Global climate models (GCM) are limited to looking at large scale processes providing information at a 50 – 250 km scale, whereas decision makers are typically looking at how impacts will be experienced at a local level.

Researchers use a process called ‘downscaling’ to look at regional climate influences and information such as topography at a local scale.

Different methods are used on Global Climate Model outputs to translate the information to finer resolutions. The most commonly used methods are statistical downscaling and dynamical downscaling.

Downscaled temperature over south-east Australia. Data: NARCLiM

What is statistical downscaling?

This method uses observed data to establish a statistical relationship between the global and local climate.

Researchers use this to draw conclusions about local changes based on the large-scale projections coming from GCMs or observations. For example, observed relationships between local weather and the large-scale climate are used to build the statistical model. This can then be used to judge local-scale changes from large-scale changes generated by Global Climate Models.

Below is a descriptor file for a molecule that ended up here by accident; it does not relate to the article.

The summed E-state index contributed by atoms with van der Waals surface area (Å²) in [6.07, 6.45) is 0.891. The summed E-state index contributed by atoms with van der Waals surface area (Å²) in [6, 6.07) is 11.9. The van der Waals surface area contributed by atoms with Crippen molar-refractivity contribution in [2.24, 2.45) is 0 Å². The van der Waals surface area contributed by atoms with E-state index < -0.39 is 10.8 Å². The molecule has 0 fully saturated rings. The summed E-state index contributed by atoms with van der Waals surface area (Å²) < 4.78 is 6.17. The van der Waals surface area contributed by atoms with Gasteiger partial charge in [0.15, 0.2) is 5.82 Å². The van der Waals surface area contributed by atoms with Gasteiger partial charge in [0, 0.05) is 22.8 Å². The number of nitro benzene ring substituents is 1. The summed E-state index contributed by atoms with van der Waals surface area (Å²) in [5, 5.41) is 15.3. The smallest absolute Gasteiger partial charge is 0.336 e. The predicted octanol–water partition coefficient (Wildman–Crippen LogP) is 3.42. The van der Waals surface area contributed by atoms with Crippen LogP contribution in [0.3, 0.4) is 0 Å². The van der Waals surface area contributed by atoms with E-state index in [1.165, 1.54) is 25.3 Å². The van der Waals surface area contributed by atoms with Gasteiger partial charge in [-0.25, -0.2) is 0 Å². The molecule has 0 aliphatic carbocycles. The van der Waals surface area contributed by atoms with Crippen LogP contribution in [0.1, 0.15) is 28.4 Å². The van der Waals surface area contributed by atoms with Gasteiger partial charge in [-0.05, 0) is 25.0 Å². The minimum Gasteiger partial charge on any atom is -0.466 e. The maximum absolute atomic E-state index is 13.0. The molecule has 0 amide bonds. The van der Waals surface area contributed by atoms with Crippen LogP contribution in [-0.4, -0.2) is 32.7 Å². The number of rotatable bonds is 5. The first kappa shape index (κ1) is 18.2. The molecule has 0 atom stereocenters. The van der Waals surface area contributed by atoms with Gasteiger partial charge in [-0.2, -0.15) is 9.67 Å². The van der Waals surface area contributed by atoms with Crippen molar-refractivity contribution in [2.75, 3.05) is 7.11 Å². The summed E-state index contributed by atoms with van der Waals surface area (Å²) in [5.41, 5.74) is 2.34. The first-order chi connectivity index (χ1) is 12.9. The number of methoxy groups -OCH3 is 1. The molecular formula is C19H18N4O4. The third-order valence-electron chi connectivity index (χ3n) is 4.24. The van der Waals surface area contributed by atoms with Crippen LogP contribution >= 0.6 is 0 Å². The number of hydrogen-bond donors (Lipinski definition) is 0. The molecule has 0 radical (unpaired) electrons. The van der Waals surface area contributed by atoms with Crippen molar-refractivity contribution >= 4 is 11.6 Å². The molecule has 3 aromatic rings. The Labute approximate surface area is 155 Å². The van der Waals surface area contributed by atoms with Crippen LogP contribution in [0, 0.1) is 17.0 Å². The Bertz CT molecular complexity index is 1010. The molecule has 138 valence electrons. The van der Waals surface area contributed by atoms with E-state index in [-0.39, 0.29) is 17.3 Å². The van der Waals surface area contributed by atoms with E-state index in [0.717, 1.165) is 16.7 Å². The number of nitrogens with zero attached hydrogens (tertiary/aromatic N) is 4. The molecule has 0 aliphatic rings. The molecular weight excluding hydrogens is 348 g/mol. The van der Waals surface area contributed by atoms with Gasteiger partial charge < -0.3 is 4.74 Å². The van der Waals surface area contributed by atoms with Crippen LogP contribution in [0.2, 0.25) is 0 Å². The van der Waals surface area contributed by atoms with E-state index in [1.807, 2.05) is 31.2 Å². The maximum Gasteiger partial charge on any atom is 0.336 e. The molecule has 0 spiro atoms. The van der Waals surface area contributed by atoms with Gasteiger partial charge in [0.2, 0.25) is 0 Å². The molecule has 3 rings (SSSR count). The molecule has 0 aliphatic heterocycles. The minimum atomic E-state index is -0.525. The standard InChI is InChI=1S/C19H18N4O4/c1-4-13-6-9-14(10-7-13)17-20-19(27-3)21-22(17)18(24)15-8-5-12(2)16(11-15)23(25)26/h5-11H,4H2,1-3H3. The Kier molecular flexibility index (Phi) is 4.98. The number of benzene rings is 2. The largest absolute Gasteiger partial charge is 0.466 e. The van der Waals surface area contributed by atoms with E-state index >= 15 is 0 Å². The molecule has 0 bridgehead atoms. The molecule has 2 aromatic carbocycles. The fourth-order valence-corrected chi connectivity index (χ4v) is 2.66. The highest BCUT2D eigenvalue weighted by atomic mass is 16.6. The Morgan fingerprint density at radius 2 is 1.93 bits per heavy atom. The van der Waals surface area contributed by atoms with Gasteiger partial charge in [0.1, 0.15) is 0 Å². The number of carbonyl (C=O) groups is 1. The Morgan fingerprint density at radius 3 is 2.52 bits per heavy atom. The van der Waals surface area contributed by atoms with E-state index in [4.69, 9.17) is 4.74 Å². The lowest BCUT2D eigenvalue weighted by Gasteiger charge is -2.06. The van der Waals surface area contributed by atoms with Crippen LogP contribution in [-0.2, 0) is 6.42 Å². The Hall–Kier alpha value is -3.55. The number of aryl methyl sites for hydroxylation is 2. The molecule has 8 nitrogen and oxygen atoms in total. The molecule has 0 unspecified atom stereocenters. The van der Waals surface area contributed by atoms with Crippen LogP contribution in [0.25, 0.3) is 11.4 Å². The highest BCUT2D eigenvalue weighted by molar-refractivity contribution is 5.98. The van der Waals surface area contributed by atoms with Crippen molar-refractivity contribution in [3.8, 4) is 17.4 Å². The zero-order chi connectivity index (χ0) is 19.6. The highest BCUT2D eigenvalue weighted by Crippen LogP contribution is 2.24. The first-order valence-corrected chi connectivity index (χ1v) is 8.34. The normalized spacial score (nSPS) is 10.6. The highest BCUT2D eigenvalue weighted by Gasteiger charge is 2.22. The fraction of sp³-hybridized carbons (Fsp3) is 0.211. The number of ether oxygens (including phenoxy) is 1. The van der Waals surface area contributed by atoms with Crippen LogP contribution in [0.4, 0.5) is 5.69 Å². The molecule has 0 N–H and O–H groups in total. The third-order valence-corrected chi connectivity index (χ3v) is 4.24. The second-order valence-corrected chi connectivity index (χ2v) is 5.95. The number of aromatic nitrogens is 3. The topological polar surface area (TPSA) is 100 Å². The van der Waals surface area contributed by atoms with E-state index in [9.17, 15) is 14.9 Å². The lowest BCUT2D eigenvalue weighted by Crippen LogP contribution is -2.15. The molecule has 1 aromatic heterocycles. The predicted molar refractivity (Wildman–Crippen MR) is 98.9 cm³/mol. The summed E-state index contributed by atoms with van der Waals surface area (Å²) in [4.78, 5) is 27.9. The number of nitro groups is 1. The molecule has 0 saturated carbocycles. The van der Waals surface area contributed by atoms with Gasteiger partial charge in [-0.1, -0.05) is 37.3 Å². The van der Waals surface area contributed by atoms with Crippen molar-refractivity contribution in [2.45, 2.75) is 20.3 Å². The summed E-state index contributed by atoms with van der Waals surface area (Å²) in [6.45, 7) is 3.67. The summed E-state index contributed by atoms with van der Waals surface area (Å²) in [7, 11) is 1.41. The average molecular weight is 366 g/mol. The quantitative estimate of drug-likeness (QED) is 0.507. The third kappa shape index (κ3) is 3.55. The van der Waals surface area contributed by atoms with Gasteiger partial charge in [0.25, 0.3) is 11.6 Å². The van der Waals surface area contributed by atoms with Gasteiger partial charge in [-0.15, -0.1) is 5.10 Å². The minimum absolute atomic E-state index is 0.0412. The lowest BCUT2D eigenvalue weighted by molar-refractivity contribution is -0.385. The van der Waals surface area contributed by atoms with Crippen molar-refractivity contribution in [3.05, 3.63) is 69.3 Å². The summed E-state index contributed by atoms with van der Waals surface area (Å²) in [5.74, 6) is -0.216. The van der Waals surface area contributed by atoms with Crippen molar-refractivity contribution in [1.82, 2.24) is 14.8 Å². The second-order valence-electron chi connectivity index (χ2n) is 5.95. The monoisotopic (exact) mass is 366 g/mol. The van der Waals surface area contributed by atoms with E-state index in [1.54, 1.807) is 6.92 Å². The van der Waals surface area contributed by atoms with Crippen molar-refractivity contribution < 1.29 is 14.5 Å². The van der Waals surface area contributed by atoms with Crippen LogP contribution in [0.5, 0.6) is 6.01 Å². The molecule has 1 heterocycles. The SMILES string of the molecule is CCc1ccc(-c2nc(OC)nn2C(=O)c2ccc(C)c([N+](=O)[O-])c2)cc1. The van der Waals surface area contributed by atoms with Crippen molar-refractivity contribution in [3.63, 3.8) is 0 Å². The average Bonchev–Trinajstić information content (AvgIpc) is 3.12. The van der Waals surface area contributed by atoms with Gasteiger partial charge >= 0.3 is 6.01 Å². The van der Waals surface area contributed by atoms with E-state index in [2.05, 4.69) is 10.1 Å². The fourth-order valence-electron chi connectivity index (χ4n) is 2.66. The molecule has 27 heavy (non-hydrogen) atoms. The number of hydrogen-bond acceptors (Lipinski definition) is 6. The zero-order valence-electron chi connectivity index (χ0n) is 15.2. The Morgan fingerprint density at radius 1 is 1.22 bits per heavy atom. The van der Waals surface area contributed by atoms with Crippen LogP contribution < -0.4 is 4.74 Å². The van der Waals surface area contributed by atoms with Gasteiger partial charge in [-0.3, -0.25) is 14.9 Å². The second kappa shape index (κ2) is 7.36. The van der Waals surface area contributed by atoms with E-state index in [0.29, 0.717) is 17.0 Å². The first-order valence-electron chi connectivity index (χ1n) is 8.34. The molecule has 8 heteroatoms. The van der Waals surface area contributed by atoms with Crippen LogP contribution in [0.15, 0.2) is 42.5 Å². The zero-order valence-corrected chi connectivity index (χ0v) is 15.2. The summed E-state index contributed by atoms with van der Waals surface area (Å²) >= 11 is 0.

What is dynamical downscaling?

This method involves running a climate model at fine resolution using the Global Climate Model to provide the large-scale boundary conditions.

Some dynamical downscaling is done globally, and some is done regionally using regional climate models (RCMs). This can be computationally very expensive and time-consuming. Crucially, downscaled products still retain biases from the Global Climate Model used to provide information, as well as biases inherent in the Regional Climate Model – that is, all Regional Climate Model downscaling products have uncertainties.